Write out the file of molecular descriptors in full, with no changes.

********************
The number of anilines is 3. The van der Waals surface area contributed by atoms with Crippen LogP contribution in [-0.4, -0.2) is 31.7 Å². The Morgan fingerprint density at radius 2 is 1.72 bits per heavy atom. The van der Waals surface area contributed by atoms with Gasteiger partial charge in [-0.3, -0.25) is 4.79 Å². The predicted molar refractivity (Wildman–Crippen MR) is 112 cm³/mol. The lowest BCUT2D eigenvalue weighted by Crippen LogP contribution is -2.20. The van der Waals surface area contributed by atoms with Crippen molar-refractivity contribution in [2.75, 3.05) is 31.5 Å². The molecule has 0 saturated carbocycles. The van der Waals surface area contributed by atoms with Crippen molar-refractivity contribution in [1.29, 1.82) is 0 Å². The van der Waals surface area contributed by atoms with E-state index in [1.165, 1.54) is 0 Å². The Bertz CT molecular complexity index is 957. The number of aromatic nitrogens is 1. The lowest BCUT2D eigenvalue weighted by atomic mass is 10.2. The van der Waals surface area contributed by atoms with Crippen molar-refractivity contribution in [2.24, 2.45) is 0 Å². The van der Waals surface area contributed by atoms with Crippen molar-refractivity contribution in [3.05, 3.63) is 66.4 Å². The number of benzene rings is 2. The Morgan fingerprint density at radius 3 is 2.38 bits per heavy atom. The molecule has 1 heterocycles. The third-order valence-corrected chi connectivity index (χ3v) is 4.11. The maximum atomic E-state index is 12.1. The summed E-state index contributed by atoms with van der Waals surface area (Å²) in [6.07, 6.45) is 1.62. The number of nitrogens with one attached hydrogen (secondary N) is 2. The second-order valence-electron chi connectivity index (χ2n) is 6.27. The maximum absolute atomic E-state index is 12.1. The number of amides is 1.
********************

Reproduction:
The number of anilines is 3. The van der Waals surface area contributed by atoms with Crippen LogP contribution in [-0.4, -0.2) is 31.7 Å². The Morgan fingerprint density at radius 2 is 1.72 bits per heavy atom. The van der Waals surface area contributed by atoms with Gasteiger partial charge in [-0.3, -0.25) is 4.79 Å². The predicted molar refractivity (Wildman–Crippen MR) is 112 cm³/mol. The lowest BCUT2D eigenvalue weighted by Crippen LogP contribution is -2.20. The van der Waals surface area contributed by atoms with Crippen molar-refractivity contribution in [2.75, 3.05) is 31.5 Å². The molecule has 0 saturated carbocycles. The van der Waals surface area contributed by atoms with Crippen molar-refractivity contribution in [1.29, 1.82) is 0 Å². The van der Waals surface area contributed by atoms with E-state index in [1.165, 1.54) is 0 Å². The Bertz CT molecular complexity index is 957. The number of aromatic nitrogens is 1. The lowest BCUT2D eigenvalue weighted by atomic mass is 10.2. The van der Waals surface area contributed by atoms with Crippen molar-refractivity contribution in [2.24, 2.45) is 0 Å². The van der Waals surface area contributed by atoms with Crippen molar-refractivity contribution in [3.05, 3.63) is 66.4 Å². The number of benzene rings is 2. The Morgan fingerprint density at radius 3 is 2.38 bits per heavy atom. The molecule has 1 heterocycles. The third-order valence-corrected chi connectivity index (χ3v) is 4.11. The maximum atomic E-state index is 12.1. The summed E-state index contributed by atoms with van der Waals surface area (Å²) in [6.07, 6.45) is 1.62. The number of nitrogens with one attached hydrogen (secondary N) is 2. The second-order valence-electron chi connectivity index (χ2n) is 6.27. The maximum absolute atomic E-state index is 12.1. The number of amides is 1.